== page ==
5 Groups Adversely Contributing to America’s Labour Market Participation

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Since the start of the millennium, the United States’ labour force participation has been declining.

The number of people working in the job market is at its lowest than ever before.

The participation rate is currently below the nation’s long-standing average of 63 percent. This is the lowest percentage the U.S. has seen since the mid-1970s.

Chief Global Strategist Dr. David Kelly of J.P. Morgan Funds believes that structural aspects have mainly contributed to the country’s falling numbers—specifically relating to demographics.

Here are the five groups that are currently causing slow growth in the job market.

1. The Younger Generation

Within the past three decades, the participation rate from younger workers has decreased. The study says that a large portion of adults ranging from the age of 16 to 24 have decided to pursue college rather than jumping right into the workforce. From March 2000 to October 2014, the nation’s official employment rate—including the younger group of working people—fell by 4.6 percent or 67.4 percent to 62.8 percent.

2. The Felons & Ex-Convicts

The criminal record population in America is also rising. This plays a major factor in determining if a person will be considered for a job. From 1991 to 2012, the number of ex-convicts or felons in America increased by 8 percent. Over 20 years ago, people with criminal records made up 13 percent of the U.S. population. As of 2012, 22 percent ex-convicts are counted for in the job market or as unemployed.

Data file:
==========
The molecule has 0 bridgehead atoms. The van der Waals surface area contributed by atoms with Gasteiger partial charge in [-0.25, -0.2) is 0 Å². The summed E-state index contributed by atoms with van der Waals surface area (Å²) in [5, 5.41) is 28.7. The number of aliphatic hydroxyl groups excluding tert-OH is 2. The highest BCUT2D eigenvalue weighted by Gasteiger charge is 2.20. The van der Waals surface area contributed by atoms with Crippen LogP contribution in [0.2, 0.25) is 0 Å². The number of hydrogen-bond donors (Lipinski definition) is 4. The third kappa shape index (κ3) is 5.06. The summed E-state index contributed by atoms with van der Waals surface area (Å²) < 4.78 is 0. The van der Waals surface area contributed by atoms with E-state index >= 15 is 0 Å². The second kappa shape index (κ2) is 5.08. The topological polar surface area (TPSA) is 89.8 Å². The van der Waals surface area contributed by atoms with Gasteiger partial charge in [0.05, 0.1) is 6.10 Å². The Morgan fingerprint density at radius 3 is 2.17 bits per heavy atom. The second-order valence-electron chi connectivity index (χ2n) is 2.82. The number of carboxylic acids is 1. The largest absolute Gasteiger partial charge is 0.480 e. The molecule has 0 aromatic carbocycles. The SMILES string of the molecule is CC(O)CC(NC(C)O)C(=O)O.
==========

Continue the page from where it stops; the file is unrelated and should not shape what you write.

3. The Discouraged Job Seekers

People who have given up searching for work after 12 months of looking are classified as discouraged job seekers. The number of discouraged job seekers in the labour market doesn’t make up a large portion of the plunge in employment participation. This group only made up 0.3 percent of the nation’s 3.5 percent drop. Yet, it still plays a role in its shrinkage.

4. The Disabled

The disable play a part as well. More people are applying for disability benefits. The percentage of people receiving help from the government is now around 2.6 percent—a 0.3 percent increase from 2.3 percent in 2000.

5. The Baby Boomers

The baby boomers are steadily leaving the workforce and creating a hole in the U.S. labour force. The number of baby boomers hitting 65 has increased by 33 percent. Economists believe these retirees have affected the job market participation rate the most.

As the employment rate continues to fall, economists are afraid that the job market will never revert to what it was three decades ago. For the most part, this comes as a major concern for investors and stockholders.

A failing labour market means that the U.S. will experience "more significant inflation pressures and more rapid Federal Reserve tightening than markets currently expect."

Since this issue is more so of a structural matter, a sudden economic growth will unfortunately not improve the unemployment rate.

Furthermore, economists predict that a "slow labor force growth could potentially limit future growth in both GDP and corporate earnings."

It looks like the workforce participation rate will only get worse moving forward.


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